When I jointly seconded my colleague MP Iqra Khalid’s Motion 103, I thought it was a no-brainer.
In the immediate wake of the Quebec attack, and in the wake of a doubling of hate crimes against Muslim-Canadians over the last three years (while hate crimes overall have decreased), M-103 calls on our government to condemn Islamophobia and all forms of systemic racism and religious discrimination, and calls for our Heritage Committee to study how we can reduce or eliminate all systemic racism and religious discrimination, including Islamophobia.
Strangely, M-103 has become a divisive issue in our House of Commons, despite the fact that a similar motion recently passed unanimously in Ontario’s provincial legislature.
Conservative MP Kellie Leitch and company led the charge against the motion, claiming that it is an assault on free speech. But as the ardent defender of free speech, the Canadian Civil Liberties Association put it: “Not only does M-103 not restrict or censor speech, it is not a bill and is not a law. There is no rational argument that M-103…restricts or constrains section 2(b)” of our Charter.
Other federal Conservatives, in a related attack, claimed that Islamophobia is undefined and that we should not condemn legitimate criticism of radical Islam.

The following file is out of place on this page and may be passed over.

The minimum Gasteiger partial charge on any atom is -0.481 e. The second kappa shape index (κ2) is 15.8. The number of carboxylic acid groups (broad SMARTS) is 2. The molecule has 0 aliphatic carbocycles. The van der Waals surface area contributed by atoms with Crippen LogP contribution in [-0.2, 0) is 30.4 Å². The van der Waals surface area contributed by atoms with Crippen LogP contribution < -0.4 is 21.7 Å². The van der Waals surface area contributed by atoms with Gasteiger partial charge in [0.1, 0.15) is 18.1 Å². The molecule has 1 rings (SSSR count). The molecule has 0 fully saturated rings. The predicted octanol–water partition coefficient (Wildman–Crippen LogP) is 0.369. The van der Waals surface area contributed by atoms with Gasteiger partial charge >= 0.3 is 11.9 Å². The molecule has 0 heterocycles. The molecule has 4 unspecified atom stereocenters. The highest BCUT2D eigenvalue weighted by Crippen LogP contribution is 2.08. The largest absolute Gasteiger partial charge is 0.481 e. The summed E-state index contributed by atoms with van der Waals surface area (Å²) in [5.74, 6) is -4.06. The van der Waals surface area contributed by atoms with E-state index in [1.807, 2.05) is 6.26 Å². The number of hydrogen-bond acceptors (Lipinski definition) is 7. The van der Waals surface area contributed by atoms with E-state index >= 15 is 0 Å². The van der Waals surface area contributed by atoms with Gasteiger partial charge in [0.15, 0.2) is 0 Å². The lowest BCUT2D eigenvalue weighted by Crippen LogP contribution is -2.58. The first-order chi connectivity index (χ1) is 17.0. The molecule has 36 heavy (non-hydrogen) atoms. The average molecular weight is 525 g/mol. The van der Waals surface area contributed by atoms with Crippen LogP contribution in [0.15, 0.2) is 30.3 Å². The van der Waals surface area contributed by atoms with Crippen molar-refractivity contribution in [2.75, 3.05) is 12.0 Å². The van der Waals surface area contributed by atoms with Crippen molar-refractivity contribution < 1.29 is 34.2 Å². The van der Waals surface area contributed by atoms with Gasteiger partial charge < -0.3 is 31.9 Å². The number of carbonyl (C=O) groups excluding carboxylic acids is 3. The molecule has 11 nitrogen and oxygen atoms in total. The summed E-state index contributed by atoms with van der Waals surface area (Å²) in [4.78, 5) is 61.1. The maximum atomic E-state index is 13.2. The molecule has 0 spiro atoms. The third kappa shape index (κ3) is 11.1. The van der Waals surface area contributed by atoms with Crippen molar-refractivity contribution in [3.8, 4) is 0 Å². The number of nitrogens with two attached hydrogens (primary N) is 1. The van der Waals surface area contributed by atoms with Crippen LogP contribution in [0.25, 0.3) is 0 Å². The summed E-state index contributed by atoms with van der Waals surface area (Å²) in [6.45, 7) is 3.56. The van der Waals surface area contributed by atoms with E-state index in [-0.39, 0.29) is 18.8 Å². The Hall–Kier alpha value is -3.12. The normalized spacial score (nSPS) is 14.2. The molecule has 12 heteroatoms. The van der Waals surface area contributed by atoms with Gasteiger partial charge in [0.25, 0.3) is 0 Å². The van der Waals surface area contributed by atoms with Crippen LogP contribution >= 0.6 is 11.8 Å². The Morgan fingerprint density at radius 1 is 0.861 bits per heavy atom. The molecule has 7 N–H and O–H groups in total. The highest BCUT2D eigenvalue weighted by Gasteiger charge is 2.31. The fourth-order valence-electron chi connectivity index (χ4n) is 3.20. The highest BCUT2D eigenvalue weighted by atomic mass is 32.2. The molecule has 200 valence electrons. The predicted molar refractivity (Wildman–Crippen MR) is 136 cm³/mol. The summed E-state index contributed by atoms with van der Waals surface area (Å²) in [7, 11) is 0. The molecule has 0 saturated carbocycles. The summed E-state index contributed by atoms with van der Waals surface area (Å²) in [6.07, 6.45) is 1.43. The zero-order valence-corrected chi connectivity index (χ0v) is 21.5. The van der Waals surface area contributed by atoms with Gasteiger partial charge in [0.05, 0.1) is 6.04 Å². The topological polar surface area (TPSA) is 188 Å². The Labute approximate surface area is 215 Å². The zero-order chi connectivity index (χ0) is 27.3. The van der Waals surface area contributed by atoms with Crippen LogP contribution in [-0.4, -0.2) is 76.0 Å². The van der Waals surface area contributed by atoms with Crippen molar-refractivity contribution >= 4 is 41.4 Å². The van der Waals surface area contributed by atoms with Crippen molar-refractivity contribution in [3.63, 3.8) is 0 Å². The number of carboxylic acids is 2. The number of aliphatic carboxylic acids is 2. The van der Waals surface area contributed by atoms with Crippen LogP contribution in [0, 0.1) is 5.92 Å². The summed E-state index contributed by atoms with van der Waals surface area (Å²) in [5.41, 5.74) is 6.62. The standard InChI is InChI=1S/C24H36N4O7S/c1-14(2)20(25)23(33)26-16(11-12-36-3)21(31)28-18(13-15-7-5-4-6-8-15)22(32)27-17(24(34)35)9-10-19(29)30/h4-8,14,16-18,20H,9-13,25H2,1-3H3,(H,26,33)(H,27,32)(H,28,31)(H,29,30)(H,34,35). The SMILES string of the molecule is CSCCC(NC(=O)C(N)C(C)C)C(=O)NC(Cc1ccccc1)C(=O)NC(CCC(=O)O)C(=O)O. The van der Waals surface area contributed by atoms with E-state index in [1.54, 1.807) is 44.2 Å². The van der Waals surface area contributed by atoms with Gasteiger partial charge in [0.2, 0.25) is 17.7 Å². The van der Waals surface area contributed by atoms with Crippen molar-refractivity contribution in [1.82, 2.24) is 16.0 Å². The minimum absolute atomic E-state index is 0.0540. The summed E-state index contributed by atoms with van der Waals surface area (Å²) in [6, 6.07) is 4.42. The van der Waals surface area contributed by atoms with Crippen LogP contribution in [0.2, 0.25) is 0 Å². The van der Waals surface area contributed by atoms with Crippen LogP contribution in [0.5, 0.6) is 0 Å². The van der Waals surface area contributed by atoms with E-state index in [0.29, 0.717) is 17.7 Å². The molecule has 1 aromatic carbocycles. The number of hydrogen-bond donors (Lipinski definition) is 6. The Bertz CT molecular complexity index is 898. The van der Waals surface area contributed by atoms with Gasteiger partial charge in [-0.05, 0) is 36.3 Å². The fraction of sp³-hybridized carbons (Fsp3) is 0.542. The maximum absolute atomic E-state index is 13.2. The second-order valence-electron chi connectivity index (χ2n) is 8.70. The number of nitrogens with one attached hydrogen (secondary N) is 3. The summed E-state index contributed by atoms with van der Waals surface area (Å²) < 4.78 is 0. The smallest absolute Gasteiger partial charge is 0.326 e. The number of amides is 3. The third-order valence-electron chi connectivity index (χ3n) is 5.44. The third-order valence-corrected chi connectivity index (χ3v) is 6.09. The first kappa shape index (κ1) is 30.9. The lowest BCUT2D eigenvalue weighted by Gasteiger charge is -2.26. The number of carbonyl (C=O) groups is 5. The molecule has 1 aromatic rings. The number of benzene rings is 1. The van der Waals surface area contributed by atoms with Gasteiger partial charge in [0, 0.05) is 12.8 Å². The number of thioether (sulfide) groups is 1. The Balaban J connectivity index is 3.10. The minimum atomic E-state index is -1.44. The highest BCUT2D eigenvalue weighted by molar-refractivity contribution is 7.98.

I agree that we should not condemn rational criticism of any religion, or of any other ideology or movement for that matter. I do not agree that M-103 asks us to do that.
We can criticize the treatment of women in Islam and Christianity, without being Islamophobic or Christophobic. We can criticize the organizers of Pride for excluding police officers without being homophobic. We can criticize a policy of open borders without being xenophobic.
More, we can dispute whether certain examples fall within any one of these definitions, and at the same time agree that each of these discriminatory ideas should be condemned.
Still, other federal Conservatives complained that M-103 lacked inclusivity by focusing on Islamophobia.
These same MPs forget that our House unanimously condemned global anti-Semitism in February 2015. Calling attention to particular kinds of discrimination does not preclude our caring to end others.
In any event, M-103 condemns all religious discrimination and racism. It singles out Islamophobia only as an example, and it does so for good reason.
After all, we live in a world in which anti-Muslim prejudices have increased ever since 9/11, and in a country that saw six men shot recently at a mosque in Quebec City by an apparent alt-right extremist. The current President of the Unites States has said “I think Islam hates us,” and called for a Muslim ban during the election. My colleague Iqra received a number of shocking and explicitly hateful messages in response to introducing M-103. And at a recent and depressing protest outside of a downtown Toronto mosque, signs read “Ban Islam” and “Muslims are terrorists.”
Islamophobia is a real phenomenon in our society. In the wake of the Quebec attack, we should stand in solidarity with Muslim-Canadians. And while M-103 is largely symbolic, symbols matter.
Nathaniel Erskine-Smith is the Liberal MP for Beaches-East York.